Flora to feast: The science behind Asheville’s plant protein products

THE SHORT LIST: “We try to appeal to the customer who wants to see a short ingredient list,” says No Evil Foods co-founder Mike Woliansky. The Asheville-area company’s holiday centerpiece roast, The Pardon, is made with vital wheat gluten, organic white beans, chickpea flour, organic olive oil, onion and a few simple seasonings.
THE SHORT LIST: “We try to appeal to the customer who wants to see a short ingredient list,” says No Evil Foods co-founder Mike Woliansky. The Asheville-area company’s holiday centerpiece roast, The Pardon, is made with vital wheat gluten, organic white beans, chickpea flour, organic olive oil, onion and a few simple seasonings. Photo courtesy of No Evil Foods

What qualifies a dish for main-course status on the holiday table? The traditional standbys — a stuffed turkey, a glazed ham, a standing rib roast — all revolve around a singular, showstopping cut of meat. But the derivation of dinner from the animal kingdom is secondary to the feel of the meal: a savory flavor and satisfying texture between the teeth.

Asheville-area makers of plant proteins argue that this sensory experience can just as readily arise from sources beyond the world of meat. Through the clever manipulation of basic ingredients, these manufacturers are forging animal-free alternatives suitable as the centerpiece for a Thanksgiving celebration.

As No Evil Foods co-founder and operations manager Mike Woliansky explains, achieving the feel of meat doesn’t necessarily require a complicated combination of components. “When you look at the market for plant-based meats, there’s a lot of techy stuff happening right now, but we try to appeal to the customer who wants to see a short ingredient list,” he says. “It’s a focus for us to be better than what you might find coming out of a laboratory.”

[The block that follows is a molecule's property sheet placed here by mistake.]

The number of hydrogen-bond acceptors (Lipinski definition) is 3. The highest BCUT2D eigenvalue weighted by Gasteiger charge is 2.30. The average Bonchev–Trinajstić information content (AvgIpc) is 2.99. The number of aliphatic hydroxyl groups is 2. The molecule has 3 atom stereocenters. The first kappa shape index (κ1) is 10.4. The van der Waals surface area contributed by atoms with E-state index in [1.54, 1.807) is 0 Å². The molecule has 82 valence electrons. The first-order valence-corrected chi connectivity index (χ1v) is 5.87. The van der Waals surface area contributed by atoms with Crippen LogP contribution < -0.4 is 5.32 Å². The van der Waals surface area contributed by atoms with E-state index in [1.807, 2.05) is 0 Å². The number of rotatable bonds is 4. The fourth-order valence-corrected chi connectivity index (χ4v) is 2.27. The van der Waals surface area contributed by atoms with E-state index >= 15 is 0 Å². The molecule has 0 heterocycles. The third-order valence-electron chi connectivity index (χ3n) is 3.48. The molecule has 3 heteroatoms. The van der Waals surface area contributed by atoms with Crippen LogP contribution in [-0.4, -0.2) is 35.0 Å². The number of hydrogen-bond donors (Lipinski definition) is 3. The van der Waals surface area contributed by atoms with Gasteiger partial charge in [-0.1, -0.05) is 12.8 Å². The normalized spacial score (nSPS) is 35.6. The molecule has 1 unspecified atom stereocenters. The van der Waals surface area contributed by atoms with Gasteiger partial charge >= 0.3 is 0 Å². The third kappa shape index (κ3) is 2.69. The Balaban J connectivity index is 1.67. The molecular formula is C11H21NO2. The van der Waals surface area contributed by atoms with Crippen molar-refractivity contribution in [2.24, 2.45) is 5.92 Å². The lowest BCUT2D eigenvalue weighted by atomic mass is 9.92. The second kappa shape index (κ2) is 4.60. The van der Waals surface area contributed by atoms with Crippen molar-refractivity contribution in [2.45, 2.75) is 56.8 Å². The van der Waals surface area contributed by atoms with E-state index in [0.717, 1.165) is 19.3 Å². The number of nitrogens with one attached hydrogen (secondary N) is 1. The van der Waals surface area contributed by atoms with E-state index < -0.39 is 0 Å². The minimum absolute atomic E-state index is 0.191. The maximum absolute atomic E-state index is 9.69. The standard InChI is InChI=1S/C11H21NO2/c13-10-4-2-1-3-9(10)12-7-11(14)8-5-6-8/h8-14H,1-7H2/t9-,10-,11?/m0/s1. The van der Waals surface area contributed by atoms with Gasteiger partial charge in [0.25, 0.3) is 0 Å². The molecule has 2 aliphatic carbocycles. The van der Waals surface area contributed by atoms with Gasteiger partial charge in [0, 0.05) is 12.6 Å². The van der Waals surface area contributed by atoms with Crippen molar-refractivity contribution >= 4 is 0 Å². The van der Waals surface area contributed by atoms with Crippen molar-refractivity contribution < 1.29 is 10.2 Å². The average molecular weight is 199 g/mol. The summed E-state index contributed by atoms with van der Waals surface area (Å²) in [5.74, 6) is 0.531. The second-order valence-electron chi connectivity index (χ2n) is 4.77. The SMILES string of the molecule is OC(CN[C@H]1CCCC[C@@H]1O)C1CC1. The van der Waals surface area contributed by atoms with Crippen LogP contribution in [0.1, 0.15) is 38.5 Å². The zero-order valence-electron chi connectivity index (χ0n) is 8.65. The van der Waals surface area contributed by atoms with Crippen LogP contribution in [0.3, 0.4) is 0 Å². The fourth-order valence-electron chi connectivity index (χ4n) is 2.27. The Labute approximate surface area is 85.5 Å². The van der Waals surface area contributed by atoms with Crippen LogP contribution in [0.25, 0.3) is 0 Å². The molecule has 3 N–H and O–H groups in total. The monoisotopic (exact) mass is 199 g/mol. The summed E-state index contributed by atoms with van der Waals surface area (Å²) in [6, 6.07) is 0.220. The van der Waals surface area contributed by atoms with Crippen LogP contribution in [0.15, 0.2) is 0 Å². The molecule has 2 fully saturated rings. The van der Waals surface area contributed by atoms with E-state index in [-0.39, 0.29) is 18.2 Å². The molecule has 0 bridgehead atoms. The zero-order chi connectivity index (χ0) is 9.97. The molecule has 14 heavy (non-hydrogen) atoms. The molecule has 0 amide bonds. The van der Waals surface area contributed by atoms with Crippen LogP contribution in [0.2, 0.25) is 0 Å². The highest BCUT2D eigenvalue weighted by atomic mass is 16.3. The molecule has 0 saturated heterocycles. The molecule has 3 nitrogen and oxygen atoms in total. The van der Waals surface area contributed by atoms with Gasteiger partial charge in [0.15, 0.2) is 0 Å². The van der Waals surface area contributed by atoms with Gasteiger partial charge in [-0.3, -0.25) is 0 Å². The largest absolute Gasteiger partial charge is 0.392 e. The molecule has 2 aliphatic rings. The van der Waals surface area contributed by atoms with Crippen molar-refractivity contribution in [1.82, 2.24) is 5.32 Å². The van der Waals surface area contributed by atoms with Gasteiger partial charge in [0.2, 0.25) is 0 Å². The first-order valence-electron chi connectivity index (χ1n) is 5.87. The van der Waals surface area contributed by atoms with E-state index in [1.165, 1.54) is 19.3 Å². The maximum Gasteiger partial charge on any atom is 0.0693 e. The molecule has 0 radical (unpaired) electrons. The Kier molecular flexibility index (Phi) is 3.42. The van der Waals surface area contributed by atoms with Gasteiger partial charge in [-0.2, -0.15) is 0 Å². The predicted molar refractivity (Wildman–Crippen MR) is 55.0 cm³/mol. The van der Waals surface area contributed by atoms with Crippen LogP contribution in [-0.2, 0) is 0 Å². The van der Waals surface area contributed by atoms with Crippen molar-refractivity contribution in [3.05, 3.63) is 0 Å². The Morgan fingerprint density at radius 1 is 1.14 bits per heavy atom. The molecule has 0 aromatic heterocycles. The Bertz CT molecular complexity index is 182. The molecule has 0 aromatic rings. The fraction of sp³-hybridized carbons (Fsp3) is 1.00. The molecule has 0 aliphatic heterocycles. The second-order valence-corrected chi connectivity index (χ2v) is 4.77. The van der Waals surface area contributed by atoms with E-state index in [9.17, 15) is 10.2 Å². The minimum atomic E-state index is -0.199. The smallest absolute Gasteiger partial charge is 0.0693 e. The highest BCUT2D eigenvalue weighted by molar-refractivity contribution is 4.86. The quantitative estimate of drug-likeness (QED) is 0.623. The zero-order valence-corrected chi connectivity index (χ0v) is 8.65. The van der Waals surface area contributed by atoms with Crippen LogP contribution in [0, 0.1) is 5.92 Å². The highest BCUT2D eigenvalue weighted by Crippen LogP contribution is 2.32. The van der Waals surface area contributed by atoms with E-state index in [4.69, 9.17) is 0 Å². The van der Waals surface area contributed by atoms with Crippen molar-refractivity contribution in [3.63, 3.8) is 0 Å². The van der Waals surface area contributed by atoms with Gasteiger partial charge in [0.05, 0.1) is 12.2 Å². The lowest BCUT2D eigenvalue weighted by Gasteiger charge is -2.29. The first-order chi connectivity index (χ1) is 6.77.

Nevertheless, a good amount of science animates the process behind No Evil Foods’ products. Their key ingredient is vital wheat gluten, the protein-packed portion of wheat flour that remains after washing away all of its starch. When mixed with water and kneaded, the glutenin and gliadin proteins in gluten come together and begin to stick — new chemical bonds form between the once-separate molecules, creating a massive network of elastic protein.

Taken together, those countless microscopic links transform the powdery vital wheat gluten into a stretchable, chewy dough. By adding different plant ingredients to this gluten and controlling variables such as moisture and temperature, No Evil Foods can create meatless mixtures that mirror a wide variety of traditional products.

“Each of our formulations is unique and replicates a unique counterpart in the animal world,” says co-founder and product development head Sadrah Schadel. “They share some similarities as far as what goes into them, but the quantities and cooking methods are different.”